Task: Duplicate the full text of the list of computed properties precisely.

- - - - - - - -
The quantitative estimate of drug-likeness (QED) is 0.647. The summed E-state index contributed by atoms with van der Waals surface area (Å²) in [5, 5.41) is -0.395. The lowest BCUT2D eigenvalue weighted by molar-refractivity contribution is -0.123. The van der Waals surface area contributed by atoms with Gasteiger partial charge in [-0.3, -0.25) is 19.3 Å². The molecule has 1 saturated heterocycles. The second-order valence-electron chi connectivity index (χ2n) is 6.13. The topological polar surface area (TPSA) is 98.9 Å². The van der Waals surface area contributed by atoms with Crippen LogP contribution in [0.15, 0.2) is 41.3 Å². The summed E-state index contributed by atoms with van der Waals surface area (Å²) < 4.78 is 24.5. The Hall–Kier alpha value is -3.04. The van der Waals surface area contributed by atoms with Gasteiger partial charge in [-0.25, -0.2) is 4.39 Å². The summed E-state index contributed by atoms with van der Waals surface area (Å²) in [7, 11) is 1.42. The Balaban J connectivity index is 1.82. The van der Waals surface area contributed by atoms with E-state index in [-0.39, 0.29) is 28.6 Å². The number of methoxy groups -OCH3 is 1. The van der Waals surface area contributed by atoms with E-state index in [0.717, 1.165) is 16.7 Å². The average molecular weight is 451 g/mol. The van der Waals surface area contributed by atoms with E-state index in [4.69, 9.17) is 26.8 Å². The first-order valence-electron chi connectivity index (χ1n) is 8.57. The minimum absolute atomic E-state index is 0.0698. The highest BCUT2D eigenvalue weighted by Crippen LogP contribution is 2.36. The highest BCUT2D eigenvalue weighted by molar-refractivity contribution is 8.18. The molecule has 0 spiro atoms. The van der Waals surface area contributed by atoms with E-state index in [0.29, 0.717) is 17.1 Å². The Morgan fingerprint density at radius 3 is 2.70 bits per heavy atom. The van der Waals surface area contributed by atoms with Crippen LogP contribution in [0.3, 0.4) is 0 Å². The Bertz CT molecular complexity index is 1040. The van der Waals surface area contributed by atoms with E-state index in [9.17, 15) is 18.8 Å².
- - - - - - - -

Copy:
The quantitative estimate of drug-likeness (QED) is 0.647. The summed E-state index contributed by atoms with van der Waals surface area (Å²) in [5, 5.41) is -0.395. The lowest BCUT2D eigenvalue weighted by molar-refractivity contribution is -0.123. The van der Waals surface area contributed by atoms with Gasteiger partial charge in [-0.3, -0.25) is 19.3 Å². The molecule has 1 saturated heterocycles. The second-order valence-electron chi connectivity index (χ2n) is 6.13. The topological polar surface area (TPSA) is 98.9 Å². The van der Waals surface area contributed by atoms with Crippen LogP contribution in [0.15, 0.2) is 41.3 Å². The summed E-state index contributed by atoms with van der Waals surface area (Å²) < 4.78 is 24.5. The Hall–Kier alpha value is -3.04. The van der Waals surface area contributed by atoms with Gasteiger partial charge in [-0.25, -0.2) is 4.39 Å². The summed E-state index contributed by atoms with van der Waals surface area (Å²) in [7, 11) is 1.42. The Balaban J connectivity index is 1.82. The van der Waals surface area contributed by atoms with E-state index in [-0.39, 0.29) is 28.6 Å². The number of methoxy groups -OCH3 is 1. The van der Waals surface area contributed by atoms with E-state index in [0.717, 1.165) is 16.7 Å². The average molecular weight is 451 g/mol. The van der Waals surface area contributed by atoms with E-state index in [4.69, 9.17) is 26.8 Å². The first-order valence-electron chi connectivity index (χ1n) is 8.57. The minimum absolute atomic E-state index is 0.0698. The highest BCUT2D eigenvalue weighted by Crippen LogP contribution is 2.36. The highest BCUT2D eigenvalue weighted by molar-refractivity contribution is 8.18. The molecule has 0 spiro atoms. The van der Waals surface area contributed by atoms with E-state index in [0.29, 0.717) is 17.1 Å². The Morgan fingerprint density at radius 3 is 2.70 bits per heavy atom. The van der Waals surface area contributed by atoms with Crippen LogP contribution in [0.3, 0.4) is 0 Å². The Bertz CT molecular complexity index is 1040. The van der Waals surface area contributed by atoms with E-state index in [9.17, 15) is 18.8 Å².